Can Pancreatitis develop after Laparoscopic Gastric Band insertion surgery?
M Mulla, S Griffiths, I Beckingham, M Larvin, R Singh
M Mulla, S Griffiths, I Beckingham, M Larvin, R Singh. Can Pancreatitis develop after Laparoscopic Gastric Band insertion surgery?. The Internet Journal of Radiology. 2006 Volume 7 Number 2.
Morbid obesity is a growing problem in the Western world. It is attributed to an abundance of food combined with a disposition toward less physical activity in the course of our daily existence(1). BMI >35 kg.m−2 (body mass index) is associated with a range of adverse health effects including hypertension, increased risk of cardiovascular insulin-resistant diabetes mellitus, dyslipidemia and osteoarthritis(2). Several psychosocial manifestations including depression, poor self-esteem, sexual dysfunction, and unemployment have also been associated with morbid obesity(3).Different strategies including dietary advice, behaviour therapy, pharmacologic and surgical intervention have been used to control obesity. Surgical options include bypass surgery or laparoscopic gastric banding. Although laparoscopic gastric banding is a safe operation, several early and late complications of laparoscopic banding have been reported in literature(4).
We present a case of pancreatitis post laparoscopic gastric band insertion which to our knowledge has not been reported.
A 38 year old lady with an initial weight of 114 kg and BMI of 41 was referred by the GP for gastric band insertion. This lady had been unable to reduce her weight by conventional methods and for several years had been suffering from back pain and plantar fasciitis attributed to her weight. There was no other significant past medical history reported. She was listed and underwent laparoscopic adjustable gastric band insertion in the next couple of months. The procedure went well and no complications were reported. Post-operatively, she became febrile with associated epigastric tenderness. She was commenced on intravenous cefuroxime and metronidazole and a CT scan of her abdomen was performed which showed changes consistent with pancreatitis (Fig 1).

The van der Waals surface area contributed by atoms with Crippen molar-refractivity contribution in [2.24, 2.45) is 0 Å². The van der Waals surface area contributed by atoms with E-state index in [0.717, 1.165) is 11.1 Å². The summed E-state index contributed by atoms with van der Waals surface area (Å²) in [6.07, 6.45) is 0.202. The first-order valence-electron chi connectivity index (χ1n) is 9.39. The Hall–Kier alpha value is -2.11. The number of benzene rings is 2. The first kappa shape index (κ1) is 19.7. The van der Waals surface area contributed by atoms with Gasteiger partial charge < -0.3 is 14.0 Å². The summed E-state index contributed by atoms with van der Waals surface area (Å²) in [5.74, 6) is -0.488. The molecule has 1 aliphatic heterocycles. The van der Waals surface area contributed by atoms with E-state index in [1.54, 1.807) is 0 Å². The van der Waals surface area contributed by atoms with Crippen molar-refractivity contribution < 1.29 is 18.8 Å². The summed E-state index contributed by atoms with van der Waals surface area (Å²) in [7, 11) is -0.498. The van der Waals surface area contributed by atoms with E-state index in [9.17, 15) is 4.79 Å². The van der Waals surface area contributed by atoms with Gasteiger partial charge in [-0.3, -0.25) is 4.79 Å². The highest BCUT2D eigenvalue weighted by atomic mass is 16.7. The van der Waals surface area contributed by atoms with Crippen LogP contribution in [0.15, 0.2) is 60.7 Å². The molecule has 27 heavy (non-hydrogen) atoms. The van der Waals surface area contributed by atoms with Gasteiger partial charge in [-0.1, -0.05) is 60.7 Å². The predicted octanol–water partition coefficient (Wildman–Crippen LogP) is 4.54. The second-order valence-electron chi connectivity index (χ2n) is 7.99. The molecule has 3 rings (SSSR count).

Laboratory tests performed at this stage showed a raised white cell count of 13.24, amylase of 33, and urinary amylase of 131.She received supportive treatment and intravenous antibiotic therapy for a total of 5 days, after which she made a full recovery from this episode of pancreatitis. There were no subsequent complications and the patient attended routine band adjustment twelve weeks later.
In 1993, Belachew et.al. implanted the first Lap-Band(4).This has now been widely accepted by surgeons all over the world because of its simplicity and fewer complications. However, several intra-operative, early and late complications have been reported. Port/band infection, bleeding, regurgitation and oesophageal reflux, band migration and pouch dilatation are well established and reported early and late complications.(5, 6) Commonly reported intra-operative/iatrogenic complications include gastric perforation, splenic and liver injury, oesophageal tear and intra abdominal sepsis (4, 7). Indeed it is possible to cause injury to the pancreas gland during port insertion and even when using liver retractor.
To the best of our knowledge, post-operative pancreatitis from any cause after gastric banding has never been reported in literature. In this case there was no evidence of any intra-operative injury to the pancreas or its surrounding structures. No other cause, metabolic or otherwise could be attributed for the CT findings of acute pancreatitis seen in this case. Although we do not directly associate the cause of pancreatitis to gastric band surgery but without any cause in this case, the question of any association between gastric band insertion and pancreatitis remains open.
Mr.MG G Mulla Department of Surgery Derby City General Hospital Uttoxeter Road Derby. DE22 3NE. UK Email: firstname.lastname@example.org Tel: +44 (1332) 724702 Fax: +44 (1332) 724697